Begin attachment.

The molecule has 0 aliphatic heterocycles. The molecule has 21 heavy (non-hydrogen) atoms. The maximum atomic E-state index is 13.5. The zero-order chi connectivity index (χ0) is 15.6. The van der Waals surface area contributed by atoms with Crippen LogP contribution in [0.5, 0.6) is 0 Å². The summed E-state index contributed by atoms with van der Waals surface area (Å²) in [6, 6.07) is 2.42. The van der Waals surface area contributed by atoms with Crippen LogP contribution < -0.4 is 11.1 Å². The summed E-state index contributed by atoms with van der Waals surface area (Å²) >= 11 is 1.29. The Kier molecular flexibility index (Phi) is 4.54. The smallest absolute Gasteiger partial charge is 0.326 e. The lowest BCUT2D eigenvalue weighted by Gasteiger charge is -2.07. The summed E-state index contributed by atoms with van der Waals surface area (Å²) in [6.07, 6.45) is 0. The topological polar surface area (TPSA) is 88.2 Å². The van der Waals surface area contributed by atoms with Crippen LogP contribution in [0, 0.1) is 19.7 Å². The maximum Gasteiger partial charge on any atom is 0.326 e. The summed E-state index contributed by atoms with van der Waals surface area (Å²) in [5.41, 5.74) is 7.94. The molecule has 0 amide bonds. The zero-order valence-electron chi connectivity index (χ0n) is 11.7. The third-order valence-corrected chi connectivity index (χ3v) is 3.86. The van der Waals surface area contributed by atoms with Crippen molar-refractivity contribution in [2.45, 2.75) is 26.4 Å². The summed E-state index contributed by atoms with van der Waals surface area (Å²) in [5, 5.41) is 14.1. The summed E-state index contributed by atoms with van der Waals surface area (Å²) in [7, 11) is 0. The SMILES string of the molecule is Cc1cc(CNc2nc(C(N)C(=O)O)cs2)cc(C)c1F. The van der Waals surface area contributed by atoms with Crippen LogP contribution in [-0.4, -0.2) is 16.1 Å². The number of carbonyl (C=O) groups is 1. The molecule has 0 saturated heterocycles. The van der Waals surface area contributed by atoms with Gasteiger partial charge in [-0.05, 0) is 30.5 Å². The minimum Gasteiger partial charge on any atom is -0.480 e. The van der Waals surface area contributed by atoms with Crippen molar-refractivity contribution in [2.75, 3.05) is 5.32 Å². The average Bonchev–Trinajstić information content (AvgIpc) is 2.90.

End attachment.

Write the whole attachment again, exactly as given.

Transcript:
The molecule has 0 aliphatic heterocycles. The molecule has 21 heavy (non-hydrogen) atoms. The maximum atomic E-state index is 13.5. The zero-order chi connectivity index (χ0) is 15.6. The van der Waals surface area contributed by atoms with Crippen LogP contribution in [0.5, 0.6) is 0 Å². The summed E-state index contributed by atoms with van der Waals surface area (Å²) in [6, 6.07) is 2.42. The van der Waals surface area contributed by atoms with Crippen LogP contribution < -0.4 is 11.1 Å². The summed E-state index contributed by atoms with van der Waals surface area (Å²) >= 11 is 1.29. The Kier molecular flexibility index (Phi) is 4.54. The smallest absolute Gasteiger partial charge is 0.326 e. The lowest BCUT2D eigenvalue weighted by Gasteiger charge is -2.07. The summed E-state index contributed by atoms with van der Waals surface area (Å²) in [6.07, 6.45) is 0. The topological polar surface area (TPSA) is 88.2 Å². The van der Waals surface area contributed by atoms with Crippen LogP contribution in [0, 0.1) is 19.7 Å². The maximum Gasteiger partial charge on any atom is 0.326 e. The summed E-state index contributed by atoms with van der Waals surface area (Å²) in [5.41, 5.74) is 7.94. The molecule has 0 amide bonds. The zero-order valence-electron chi connectivity index (χ0n) is 11.7. The third-order valence-corrected chi connectivity index (χ3v) is 3.86. The van der Waals surface area contributed by atoms with Crippen molar-refractivity contribution in [2.45, 2.75) is 26.4 Å². The summed E-state index contributed by atoms with van der Waals surface area (Å²) in [5, 5.41) is 14.1. The summed E-state index contributed by atoms with van der Waals surface area (Å²) in [7, 11) is 0. The SMILES string of the molecule is Cc1cc(CNc2nc(C(N)C(=O)O)cs2)cc(C)c1F. The van der Waals surface area contributed by atoms with Crippen LogP contribution in [-0.4, -0.2) is 16.1 Å². The number of carbonyl (C=O) groups is 1. The molecule has 0 saturated heterocycles. The van der Waals surface area contributed by atoms with Gasteiger partial charge in [-0.05, 0) is 30.5 Å². The minimum Gasteiger partial charge on any atom is -0.480 e. The van der Waals surface area contributed by atoms with Crippen molar-refractivity contribution in [2.75, 3.05) is 5.32 Å². The average Bonchev–Trinajstić information content (AvgIpc) is 2.90.